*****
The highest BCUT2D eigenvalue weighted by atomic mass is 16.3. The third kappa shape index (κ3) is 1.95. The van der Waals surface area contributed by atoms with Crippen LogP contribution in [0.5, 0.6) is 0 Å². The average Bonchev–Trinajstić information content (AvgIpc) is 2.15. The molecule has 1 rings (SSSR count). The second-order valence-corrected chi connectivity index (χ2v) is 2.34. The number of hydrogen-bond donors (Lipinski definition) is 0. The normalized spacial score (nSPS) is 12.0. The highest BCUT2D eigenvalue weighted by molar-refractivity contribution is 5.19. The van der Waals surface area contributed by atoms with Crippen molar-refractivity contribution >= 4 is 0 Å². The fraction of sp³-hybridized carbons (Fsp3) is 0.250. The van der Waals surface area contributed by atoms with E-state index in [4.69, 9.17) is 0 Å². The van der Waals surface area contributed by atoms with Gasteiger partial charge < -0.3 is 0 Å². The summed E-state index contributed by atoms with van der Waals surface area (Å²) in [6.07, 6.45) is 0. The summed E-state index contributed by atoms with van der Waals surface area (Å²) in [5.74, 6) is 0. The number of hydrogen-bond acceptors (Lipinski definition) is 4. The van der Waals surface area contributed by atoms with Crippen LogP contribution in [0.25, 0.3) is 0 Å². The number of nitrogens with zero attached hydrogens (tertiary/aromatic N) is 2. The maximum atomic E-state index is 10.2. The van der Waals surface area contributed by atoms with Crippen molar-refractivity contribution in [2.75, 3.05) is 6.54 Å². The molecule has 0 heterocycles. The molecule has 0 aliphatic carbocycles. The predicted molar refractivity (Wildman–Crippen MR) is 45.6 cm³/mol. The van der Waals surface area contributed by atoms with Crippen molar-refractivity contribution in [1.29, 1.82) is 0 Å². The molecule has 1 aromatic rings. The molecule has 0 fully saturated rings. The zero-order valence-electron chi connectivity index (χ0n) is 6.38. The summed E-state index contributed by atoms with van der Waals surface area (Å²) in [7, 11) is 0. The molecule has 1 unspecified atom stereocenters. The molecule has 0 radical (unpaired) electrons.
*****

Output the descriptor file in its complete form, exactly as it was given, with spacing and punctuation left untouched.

The highest BCUT2D eigenvalue weighted by atomic mass is 16.3. The third kappa shape index (κ3) is 1.95. The van der Waals surface area contributed by atoms with Crippen LogP contribution in [0.5, 0.6) is 0 Å². The average Bonchev–Trinajstić information content (AvgIpc) is 2.15. The molecule has 1 rings (SSSR count). The second-order valence-corrected chi connectivity index (χ2v) is 2.34. The number of hydrogen-bond donors (Lipinski definition) is 0. The normalized spacial score (nSPS) is 12.0. The highest BCUT2D eigenvalue weighted by molar-refractivity contribution is 5.19. The van der Waals surface area contributed by atoms with Crippen molar-refractivity contribution >= 4 is 0 Å². The fraction of sp³-hybridized carbons (Fsp3) is 0.250. The van der Waals surface area contributed by atoms with E-state index in [4.69, 9.17) is 0 Å². The van der Waals surface area contributed by atoms with Gasteiger partial charge < -0.3 is 0 Å². The summed E-state index contributed by atoms with van der Waals surface area (Å²) in [6.07, 6.45) is 0. The summed E-state index contributed by atoms with van der Waals surface area (Å²) in [5.74, 6) is 0. The number of hydrogen-bond acceptors (Lipinski definition) is 4. The van der Waals surface area contributed by atoms with Crippen LogP contribution in [0.25, 0.3) is 0 Å². The number of nitrogens with zero attached hydrogens (tertiary/aromatic N) is 2. The maximum atomic E-state index is 10.2. The van der Waals surface area contributed by atoms with Crippen molar-refractivity contribution in [2.75, 3.05) is 6.54 Å². The molecule has 0 heterocycles. The molecule has 0 aliphatic carbocycles. The predicted molar refractivity (Wildman–Crippen MR) is 45.6 cm³/mol. The van der Waals surface area contributed by atoms with Crippen molar-refractivity contribution in [1.29, 1.82) is 0 Å². The molecule has 1 aromatic rings. The molecule has 0 fully saturated rings. The zero-order valence-electron chi connectivity index (χ0n) is 6.38. The summed E-state index contributed by atoms with van der Waals surface area (Å²) in [7, 11) is 0. The molecule has 1 unspecified atom stereocenters. The molecule has 0 radical (unpaired) electrons.